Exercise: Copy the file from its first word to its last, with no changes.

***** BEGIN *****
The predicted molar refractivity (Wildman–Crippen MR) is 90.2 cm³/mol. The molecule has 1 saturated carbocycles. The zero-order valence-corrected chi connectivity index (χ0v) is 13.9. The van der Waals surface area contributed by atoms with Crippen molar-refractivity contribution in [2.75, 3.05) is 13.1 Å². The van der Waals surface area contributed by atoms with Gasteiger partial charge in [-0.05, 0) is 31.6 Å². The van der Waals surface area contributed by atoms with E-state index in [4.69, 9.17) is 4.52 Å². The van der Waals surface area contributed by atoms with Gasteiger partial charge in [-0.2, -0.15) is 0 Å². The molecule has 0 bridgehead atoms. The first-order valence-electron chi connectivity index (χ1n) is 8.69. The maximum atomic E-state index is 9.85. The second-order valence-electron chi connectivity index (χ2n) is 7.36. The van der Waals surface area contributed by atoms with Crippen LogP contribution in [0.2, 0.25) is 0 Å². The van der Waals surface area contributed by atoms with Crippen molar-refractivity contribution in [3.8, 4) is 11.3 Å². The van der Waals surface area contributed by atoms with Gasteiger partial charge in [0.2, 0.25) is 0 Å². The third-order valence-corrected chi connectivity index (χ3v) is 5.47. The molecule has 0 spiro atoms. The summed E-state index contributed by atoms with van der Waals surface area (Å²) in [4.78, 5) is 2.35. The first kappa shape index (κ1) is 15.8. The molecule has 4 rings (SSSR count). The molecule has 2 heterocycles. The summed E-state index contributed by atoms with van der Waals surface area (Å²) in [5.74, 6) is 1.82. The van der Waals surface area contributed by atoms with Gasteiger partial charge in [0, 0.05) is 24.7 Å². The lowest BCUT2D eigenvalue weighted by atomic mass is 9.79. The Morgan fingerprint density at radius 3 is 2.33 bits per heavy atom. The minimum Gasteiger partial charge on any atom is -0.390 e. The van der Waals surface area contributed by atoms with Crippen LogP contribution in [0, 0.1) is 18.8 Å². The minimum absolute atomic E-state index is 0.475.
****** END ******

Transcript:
The predicted molar refractivity (Wildman–Crippen MR) is 90.2 cm³/mol. The molecule has 1 saturated carbocycles. The zero-order valence-corrected chi connectivity index (χ0v) is 13.9. The van der Waals surface area contributed by atoms with Crippen molar-refractivity contribution in [2.75, 3.05) is 13.1 Å². The van der Waals surface area contributed by atoms with Gasteiger partial charge in [-0.05, 0) is 31.6 Å². The van der Waals surface area contributed by atoms with E-state index in [4.69, 9.17) is 4.52 Å². The van der Waals surface area contributed by atoms with Gasteiger partial charge in [-0.2, -0.15) is 0 Å². The molecule has 0 bridgehead atoms. The first-order valence-electron chi connectivity index (χ1n) is 8.69. The maximum atomic E-state index is 9.85. The second-order valence-electron chi connectivity index (χ2n) is 7.36. The van der Waals surface area contributed by atoms with Crippen LogP contribution in [0.2, 0.25) is 0 Å². The van der Waals surface area contributed by atoms with Crippen molar-refractivity contribution in [3.8, 4) is 11.3 Å². The van der Waals surface area contributed by atoms with Gasteiger partial charge in [0.2, 0.25) is 0 Å². The third-order valence-corrected chi connectivity index (χ3v) is 5.47. The molecule has 0 spiro atoms. The summed E-state index contributed by atoms with van der Waals surface area (Å²) in [4.78, 5) is 2.35. The first kappa shape index (κ1) is 15.8. The molecule has 4 rings (SSSR count). The molecule has 2 heterocycles. The summed E-state index contributed by atoms with van der Waals surface area (Å²) in [5.74, 6) is 1.82. The van der Waals surface area contributed by atoms with Gasteiger partial charge in [0, 0.05) is 24.7 Å². The lowest BCUT2D eigenvalue weighted by atomic mass is 9.79. The Morgan fingerprint density at radius 3 is 2.33 bits per heavy atom. The minimum Gasteiger partial charge on any atom is -0.390 e. The van der Waals surface area contributed by atoms with Crippen LogP contribution in [0, 0.1) is 18.8 Å². The minimum absolute atomic E-state index is 0.475.